Tube stations: Broken promises and a lack of staff

Four years ago today Transport for London (TfL) announced all London Underground ticket offices would be shut.

It was one of the biggest changes in the history of the Tube and it led to huge protests from unions and about 800 job losses - writes bbc.com.

After a number of strikes London Underground (LU) forced it through.

One of the five commitments to Londoners made by LU at the time was that "all Tube stations controlled and staffed while services are operating".

Well that promise appears to have been broken.

Image copyright PA Image caption Strikes were held over the changes

We have been given documents which show Wimbledon Park station has been left unattended on 10 occasions in October - in some cases for long periods of time.

In one instance a 10-year-old boy, who had been separated from his mother, got out at Wimbledon Park and no staff were available at the station.

He was found by a train driver who had to get off his service and search for the boy.

When BBC London turned up yesterday at Wimbledon Park we couldn't find any staff and the gate lines were open.

Wimbledon Park is what is called a non-section 12 station - which don't legally need to be staffed.

There are 152 of them on the network. They are normally a bit quieter and above ground.

Somewhere like King's Cross is a section 12 station and it by law must have staff on duty or it has to be closed.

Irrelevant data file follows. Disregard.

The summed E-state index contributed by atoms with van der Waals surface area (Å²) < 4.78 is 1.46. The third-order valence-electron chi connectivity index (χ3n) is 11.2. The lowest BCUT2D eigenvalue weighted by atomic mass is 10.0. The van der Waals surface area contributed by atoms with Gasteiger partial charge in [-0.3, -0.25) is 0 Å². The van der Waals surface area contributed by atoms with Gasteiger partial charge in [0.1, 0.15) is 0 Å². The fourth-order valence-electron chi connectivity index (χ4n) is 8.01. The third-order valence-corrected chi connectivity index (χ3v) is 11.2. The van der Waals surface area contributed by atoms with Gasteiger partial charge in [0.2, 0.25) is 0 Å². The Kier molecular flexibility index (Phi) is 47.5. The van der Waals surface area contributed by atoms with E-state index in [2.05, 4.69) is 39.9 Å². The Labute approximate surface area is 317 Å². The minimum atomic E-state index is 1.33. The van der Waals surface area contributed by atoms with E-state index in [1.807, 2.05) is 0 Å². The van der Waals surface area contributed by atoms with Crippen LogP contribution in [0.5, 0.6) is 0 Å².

Image caption A visit by BBC London found Wimbledon Park station with no staff and the gates open

So how big a problem are unattended stations?

BBC London put in a Freedom of Information (FOI) request and data showed over a three-month period 10 non-section 12 stations were left unattended.

But LU insiders say the problem is much worse than that.

Caroline Pidgeon, from the Liberal Democrats on the London Assembly, says the issue is a security concern and says it looks like the Tube does not have enough station staff.

National Union of Rail, Maritime and Transport Workers' (RMT) General Secretary Mick Cash said: "This is shocking new information which confirms RMT's warnings about the Tube network becoming an increasingly faceless and dangerous place.

"LU needs to get an urgent grip on unstaffed stations - the appalling station jobs cut programme known as Fit for the Future continues to leave an unsafe legacy of daily unstaffed stations.

"Whilst RMT have had a major victory in getting 325 jobs back, unstaffed stations are a regular and growing occurrence.

"If stations can't be staffed, they must be closed."

Image caption London Underground workers are on hand to help passengers buy tickets following ticket office closures in some stations

LU says it does plan to staff all stations but sometimes last minute staffing issues means it has to leave stations unattended - only as a last resort.

Nigel Holness, LU's Director of Network Operations, said: "Safety is our top priority which is why we plan to have staff at all our stations, covering all hours that a station operates. Following a review of staffing levels we are well underway with our process of putting 325 additional new staff members in our stations.

"On rare occasions, if staff are not available for short periods due to sickness or other unplanned circumstances, an above-ground station may be left unstaffed while another member of staff is allocated.

"We will continue to monitor the level of staffing across our network to ensure that our customers are kept safe and receive the best possible level of service and assistance at all times."

Read more news of London on our site.

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